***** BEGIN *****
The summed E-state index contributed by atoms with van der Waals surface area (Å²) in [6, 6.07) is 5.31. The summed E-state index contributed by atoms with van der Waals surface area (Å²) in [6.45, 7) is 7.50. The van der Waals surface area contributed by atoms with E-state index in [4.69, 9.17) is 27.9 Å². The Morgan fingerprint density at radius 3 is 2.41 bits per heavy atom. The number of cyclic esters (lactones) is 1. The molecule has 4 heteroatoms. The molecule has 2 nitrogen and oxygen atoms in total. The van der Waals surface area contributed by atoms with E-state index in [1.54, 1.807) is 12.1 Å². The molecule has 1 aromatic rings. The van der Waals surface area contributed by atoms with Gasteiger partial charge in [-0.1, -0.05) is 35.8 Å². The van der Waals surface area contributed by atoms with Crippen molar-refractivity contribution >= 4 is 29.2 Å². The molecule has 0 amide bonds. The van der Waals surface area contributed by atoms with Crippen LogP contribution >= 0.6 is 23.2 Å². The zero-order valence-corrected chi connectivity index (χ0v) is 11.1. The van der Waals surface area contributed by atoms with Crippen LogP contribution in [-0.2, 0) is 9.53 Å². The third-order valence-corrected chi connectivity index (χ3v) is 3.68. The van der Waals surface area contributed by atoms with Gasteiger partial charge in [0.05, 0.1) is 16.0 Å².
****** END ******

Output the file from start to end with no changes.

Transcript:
The summed E-state index contributed by atoms with van der Waals surface area (Å²) in [6, 6.07) is 5.31. The summed E-state index contributed by atoms with van der Waals surface area (Å²) in [6.45, 7) is 7.50. The van der Waals surface area contributed by atoms with E-state index in [4.69, 9.17) is 27.9 Å². The Morgan fingerprint density at radius 3 is 2.41 bits per heavy atom. The number of cyclic esters (lactones) is 1. The molecule has 4 heteroatoms. The molecule has 2 nitrogen and oxygen atoms in total. The van der Waals surface area contributed by atoms with E-state index in [1.54, 1.807) is 12.1 Å². The molecule has 1 aromatic rings. The van der Waals surface area contributed by atoms with Gasteiger partial charge in [-0.1, -0.05) is 35.8 Å². The van der Waals surface area contributed by atoms with Crippen molar-refractivity contribution >= 4 is 29.2 Å². The molecule has 0 amide bonds. The van der Waals surface area contributed by atoms with Crippen LogP contribution >= 0.6 is 23.2 Å². The zero-order valence-corrected chi connectivity index (χ0v) is 11.1. The van der Waals surface area contributed by atoms with Crippen LogP contribution in [-0.2, 0) is 9.53 Å². The third-order valence-corrected chi connectivity index (χ3v) is 3.68. The van der Waals surface area contributed by atoms with Gasteiger partial charge in [0.05, 0.1) is 16.0 Å².